Balancing between “Academy” and “Industry”
As Peppercom’s “Director of Digital Strategy,” I have three main roles. About a third of my time is spent doing academic work. In that capacity, I’ve traveled to a variety of academic conferences to present my ongoing research; written for several academic blogs and journals; played an ongoing role in maintaining a community of media studies academics called “the Futures of Entertainment” and helped plan its annual conference; co-edited a collection on the current state of the U.S. soap opera called The Survival of Soap Opera: Transformations for a New Media Era (with C. Lee Harrington at Miami University and Abigail De Kosnik with UC-Berkeley) through the University Press of Mississippi; and co-authored a book called Spreadable Media: Creating Value and Meaning in a Networked Society, forthcoming next spring (fingers crossed) with NYU Press. And I’ve even been able to teach a class (on the U.S. soap opera) through my affiliation with Western Kentucky University’s Pop Culture Studies Program.
I spend another third of my time largely doing what people in marketing and corporate communication circles like to call “thought leadership”: speaking at “industry” conferences, writing for online trade publications (and sites like Fast Company), talking with journalists, “networking,” etc. on one front, and doing more concentrated work tied to Peppercom’s business on the other: meeting with potential new clients, participating in new business pitches, leading internal workshops for trade industry groups or companies, etc.
And, finally, I spend a third of my time consulting with Peppercom’s clients, leading projects, etc.: most often tied to providing strategy for their online communication but also researching issues from their audiences’ perspective. Of course, this is the most important part of my time from the company’s perspective. I’ve had the opportunities to work with clients from Whirlpool, T.G.I. Friday’s, T.J. Maxx/Marshall’s, and the BBC to Siemens, Steelcase, Cengage Learning, and Puget Sound Energy.
Peppercom’s perspective is that the time I spend on academic work helps fuel my thinking and keeps me tapped into research that will ultimately benefit the company through the consulting I provide and my participation in industry publications/speaking events. Even when writing on topics like soap opera that have little to do with our clients, we’ve achieved agreement that my maintaining an active participation in the academic community and pursuing research of my interest without any editorial “intervention” from them is essential for my work. And, in return, it allows me access to research and ways of thinking that many in the marketing industries aren’t tapped into.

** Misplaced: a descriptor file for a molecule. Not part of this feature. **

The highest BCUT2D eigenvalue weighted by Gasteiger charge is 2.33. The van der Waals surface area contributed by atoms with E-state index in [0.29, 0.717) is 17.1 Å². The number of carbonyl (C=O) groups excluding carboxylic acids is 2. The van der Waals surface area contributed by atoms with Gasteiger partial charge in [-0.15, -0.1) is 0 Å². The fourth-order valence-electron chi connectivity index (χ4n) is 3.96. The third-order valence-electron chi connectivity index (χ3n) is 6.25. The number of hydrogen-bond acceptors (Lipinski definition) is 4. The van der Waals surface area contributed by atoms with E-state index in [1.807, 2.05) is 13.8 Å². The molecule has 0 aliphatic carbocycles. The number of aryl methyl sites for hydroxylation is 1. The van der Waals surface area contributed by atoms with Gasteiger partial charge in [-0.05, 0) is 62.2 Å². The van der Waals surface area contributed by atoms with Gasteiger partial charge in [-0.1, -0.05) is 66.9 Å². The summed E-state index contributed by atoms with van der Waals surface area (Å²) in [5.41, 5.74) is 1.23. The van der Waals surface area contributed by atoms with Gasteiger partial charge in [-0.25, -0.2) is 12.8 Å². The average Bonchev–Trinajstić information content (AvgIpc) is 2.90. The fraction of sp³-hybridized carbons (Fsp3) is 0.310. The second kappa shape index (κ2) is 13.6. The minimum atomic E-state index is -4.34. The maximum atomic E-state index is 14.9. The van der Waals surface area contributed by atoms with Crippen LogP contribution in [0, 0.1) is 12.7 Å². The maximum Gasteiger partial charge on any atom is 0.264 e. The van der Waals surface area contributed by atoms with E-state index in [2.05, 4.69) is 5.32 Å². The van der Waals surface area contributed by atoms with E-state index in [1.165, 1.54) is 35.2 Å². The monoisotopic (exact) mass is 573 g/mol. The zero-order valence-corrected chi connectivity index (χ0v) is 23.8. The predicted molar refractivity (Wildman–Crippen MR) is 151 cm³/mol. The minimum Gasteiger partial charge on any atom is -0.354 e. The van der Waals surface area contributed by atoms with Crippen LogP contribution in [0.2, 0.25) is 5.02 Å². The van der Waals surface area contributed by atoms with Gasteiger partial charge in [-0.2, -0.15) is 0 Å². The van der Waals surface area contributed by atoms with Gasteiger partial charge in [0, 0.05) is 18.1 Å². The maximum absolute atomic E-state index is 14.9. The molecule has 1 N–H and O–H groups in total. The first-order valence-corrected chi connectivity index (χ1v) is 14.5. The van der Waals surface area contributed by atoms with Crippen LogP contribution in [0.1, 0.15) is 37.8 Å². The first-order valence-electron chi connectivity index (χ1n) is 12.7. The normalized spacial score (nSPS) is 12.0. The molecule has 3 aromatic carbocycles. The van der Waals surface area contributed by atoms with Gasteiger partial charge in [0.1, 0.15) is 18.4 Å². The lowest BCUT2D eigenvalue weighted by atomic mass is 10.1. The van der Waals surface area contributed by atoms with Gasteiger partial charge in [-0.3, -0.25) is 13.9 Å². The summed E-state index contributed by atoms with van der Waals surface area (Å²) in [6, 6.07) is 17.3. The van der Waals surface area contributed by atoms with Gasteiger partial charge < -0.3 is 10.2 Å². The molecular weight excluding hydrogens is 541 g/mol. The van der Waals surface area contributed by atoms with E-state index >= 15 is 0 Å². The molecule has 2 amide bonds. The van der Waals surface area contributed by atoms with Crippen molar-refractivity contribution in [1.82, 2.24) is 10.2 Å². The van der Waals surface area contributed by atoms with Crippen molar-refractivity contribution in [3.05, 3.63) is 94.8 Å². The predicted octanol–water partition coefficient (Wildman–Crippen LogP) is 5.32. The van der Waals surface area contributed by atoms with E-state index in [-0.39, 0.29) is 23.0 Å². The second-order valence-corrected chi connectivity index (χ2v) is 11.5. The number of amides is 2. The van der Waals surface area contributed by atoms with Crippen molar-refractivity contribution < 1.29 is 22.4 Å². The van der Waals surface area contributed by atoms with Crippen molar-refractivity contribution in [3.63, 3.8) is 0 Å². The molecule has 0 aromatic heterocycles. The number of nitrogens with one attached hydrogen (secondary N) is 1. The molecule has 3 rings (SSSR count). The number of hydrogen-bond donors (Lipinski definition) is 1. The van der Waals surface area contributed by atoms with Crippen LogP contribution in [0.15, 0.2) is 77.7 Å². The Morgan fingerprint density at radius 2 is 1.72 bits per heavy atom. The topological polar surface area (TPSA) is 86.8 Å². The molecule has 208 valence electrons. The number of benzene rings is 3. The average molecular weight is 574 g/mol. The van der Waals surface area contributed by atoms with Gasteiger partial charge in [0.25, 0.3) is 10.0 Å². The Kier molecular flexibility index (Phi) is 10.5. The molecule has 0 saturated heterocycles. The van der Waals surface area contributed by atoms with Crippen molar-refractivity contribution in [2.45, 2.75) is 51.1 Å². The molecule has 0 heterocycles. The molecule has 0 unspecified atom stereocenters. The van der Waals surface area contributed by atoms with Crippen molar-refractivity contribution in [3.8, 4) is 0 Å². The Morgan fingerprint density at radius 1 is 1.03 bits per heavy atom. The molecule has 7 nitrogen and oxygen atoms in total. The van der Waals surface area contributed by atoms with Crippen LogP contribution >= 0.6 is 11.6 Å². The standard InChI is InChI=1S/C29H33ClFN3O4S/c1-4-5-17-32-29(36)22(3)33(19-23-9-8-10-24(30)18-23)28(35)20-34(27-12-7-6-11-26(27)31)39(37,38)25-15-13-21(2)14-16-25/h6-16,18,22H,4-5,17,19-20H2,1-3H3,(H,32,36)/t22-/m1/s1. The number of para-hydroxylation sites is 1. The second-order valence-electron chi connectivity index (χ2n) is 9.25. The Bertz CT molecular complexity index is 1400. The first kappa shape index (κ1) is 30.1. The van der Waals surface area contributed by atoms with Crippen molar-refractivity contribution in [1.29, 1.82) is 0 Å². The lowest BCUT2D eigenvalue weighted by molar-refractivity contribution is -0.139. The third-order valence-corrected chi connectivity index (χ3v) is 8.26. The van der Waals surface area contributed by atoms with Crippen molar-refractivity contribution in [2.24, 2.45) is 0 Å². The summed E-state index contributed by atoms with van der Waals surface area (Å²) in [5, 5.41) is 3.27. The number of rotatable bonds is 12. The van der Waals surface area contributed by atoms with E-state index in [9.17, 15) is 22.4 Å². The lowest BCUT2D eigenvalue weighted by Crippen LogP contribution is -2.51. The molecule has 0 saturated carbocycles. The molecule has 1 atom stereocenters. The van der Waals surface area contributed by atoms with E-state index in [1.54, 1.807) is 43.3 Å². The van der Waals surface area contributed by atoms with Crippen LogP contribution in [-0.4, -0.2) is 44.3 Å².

This “academic outside academia” approach has its benefits. I work from home when I’m not on the road. I still teach and research without concern about academic tenure, or the politics of academia, or committee work. And I’m personally excited by translating work I’m doing in the academic space to other audiences and (I hope) make a positive intervention in the media and marketing industries. This gives me the chance to collaborate with a lot of people I wouldn’t have necessarily have met within the academic realm and to bring those ideas back to bear on my research and thinking.
Such a role also has its challenges, though. The work that I do of direct benefit to Peppercom always takes precedence (of my own volition): consulting with clients, bringing in new business, etc. That means that I plan my academic work around my consulting work and, when deadlines collide, precedence goes to “billable work.” My role can also bring heavy periods of travel. Thus, planning time to teach can become tricky (but not unmanageable), and balancing press deadlines with client needs can lead to conflicting deadlines. Then, there’s an extra amount of work that you have to dedicate to staying “tapped in” when you’re not at a university every day.
The biggest challenge of all in the humanities can be balancing the perceptions some might have of working in the corporate sector. Certainly, many areas of research could be challenging from a “corporate” job: for instance, writing about a major media company you’ve worked with. Some might see this perspective as providing the chance for a more nuanced take on the media industries, but others could dismiss your work as a whole as “compromised” or “tainted.”
I’ve found a great community of traditional tenure-track academics who treat me as a colleague, and I’m deeply grateful for that. And I’m working for an employer who has demonstrated great flexibility and respect for the work I do in academia. That doesn’t mean it’s a cure-all approach for doing academic work. However, I think those coming out of media studies programs benefit from access to positions like this. I believe it leads to a much richer field with increased vantage point into our culture/media landscape. And I hope that such “collaborative intervention” with media and marketing professionals might lead to industry practices that are richer, more inclusive, and more equitable.
However, as the classic saying goes, if you want these positions, often “they haven’t been created yet.” My work with Peppercom is a role that I have built in collaboration with the firm and that has evolved over the past few years and my tenure in the marketing and communications world. Such positions can only work if and when you find the right partner for you: an employer who gets what you do but doesn’t want to take editorial control over your work (and if you take as seriously what they need from the relationship).